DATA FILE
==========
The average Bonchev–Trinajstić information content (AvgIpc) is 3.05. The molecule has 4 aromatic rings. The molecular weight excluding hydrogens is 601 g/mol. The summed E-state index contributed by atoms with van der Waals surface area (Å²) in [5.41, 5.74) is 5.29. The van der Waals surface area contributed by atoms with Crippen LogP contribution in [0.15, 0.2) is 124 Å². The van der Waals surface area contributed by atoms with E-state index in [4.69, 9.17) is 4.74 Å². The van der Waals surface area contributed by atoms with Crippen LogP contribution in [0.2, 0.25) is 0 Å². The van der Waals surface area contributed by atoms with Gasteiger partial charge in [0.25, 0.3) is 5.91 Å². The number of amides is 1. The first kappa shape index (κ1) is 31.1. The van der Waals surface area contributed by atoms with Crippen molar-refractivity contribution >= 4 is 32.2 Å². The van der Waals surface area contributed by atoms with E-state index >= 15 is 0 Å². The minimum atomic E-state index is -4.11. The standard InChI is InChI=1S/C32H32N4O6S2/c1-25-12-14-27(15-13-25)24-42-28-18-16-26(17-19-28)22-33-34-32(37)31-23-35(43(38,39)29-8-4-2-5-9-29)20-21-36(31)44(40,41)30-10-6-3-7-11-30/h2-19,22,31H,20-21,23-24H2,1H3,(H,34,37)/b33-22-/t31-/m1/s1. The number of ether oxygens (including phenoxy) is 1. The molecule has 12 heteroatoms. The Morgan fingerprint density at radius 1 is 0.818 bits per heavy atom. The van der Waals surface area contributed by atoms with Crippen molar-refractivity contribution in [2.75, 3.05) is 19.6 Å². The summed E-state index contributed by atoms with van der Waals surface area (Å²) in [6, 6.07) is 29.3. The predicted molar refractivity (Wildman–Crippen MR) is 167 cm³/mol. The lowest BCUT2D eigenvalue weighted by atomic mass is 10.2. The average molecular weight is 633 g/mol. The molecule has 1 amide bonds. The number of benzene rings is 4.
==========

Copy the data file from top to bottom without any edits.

The average Bonchev–Trinajstić information content (AvgIpc) is 3.05. The molecule has 4 aromatic rings. The molecular weight excluding hydrogens is 601 g/mol. The summed E-state index contributed by atoms with van der Waals surface area (Å²) in [5.41, 5.74) is 5.29. The van der Waals surface area contributed by atoms with Crippen LogP contribution in [0.15, 0.2) is 124 Å². The van der Waals surface area contributed by atoms with E-state index in [4.69, 9.17) is 4.74 Å². The van der Waals surface area contributed by atoms with Crippen LogP contribution in [0.2, 0.25) is 0 Å². The van der Waals surface area contributed by atoms with Gasteiger partial charge in [0.25, 0.3) is 5.91 Å². The number of amides is 1. The first kappa shape index (κ1) is 31.1. The van der Waals surface area contributed by atoms with Crippen molar-refractivity contribution >= 4 is 32.2 Å². The van der Waals surface area contributed by atoms with E-state index >= 15 is 0 Å². The minimum atomic E-state index is -4.11. The standard InChI is InChI=1S/C32H32N4O6S2/c1-25-12-14-27(15-13-25)24-42-28-18-16-26(17-19-28)22-33-34-32(37)31-23-35(43(38,39)29-8-4-2-5-9-29)20-21-36(31)44(40,41)30-10-6-3-7-11-30/h2-19,22,31H,20-21,23-24H2,1H3,(H,34,37)/b33-22-/t31-/m1/s1. The number of ether oxygens (including phenoxy) is 1. The molecule has 12 heteroatoms. The Morgan fingerprint density at radius 1 is 0.818 bits per heavy atom. The van der Waals surface area contributed by atoms with Crippen molar-refractivity contribution in [2.75, 3.05) is 19.6 Å². The summed E-state index contributed by atoms with van der Waals surface area (Å²) in [6, 6.07) is 29.3. The predicted molar refractivity (Wildman–Crippen MR) is 167 cm³/mol. The lowest BCUT2D eigenvalue weighted by atomic mass is 10.2. The average molecular weight is 633 g/mol. The molecule has 1 amide bonds. The number of benzene rings is 4.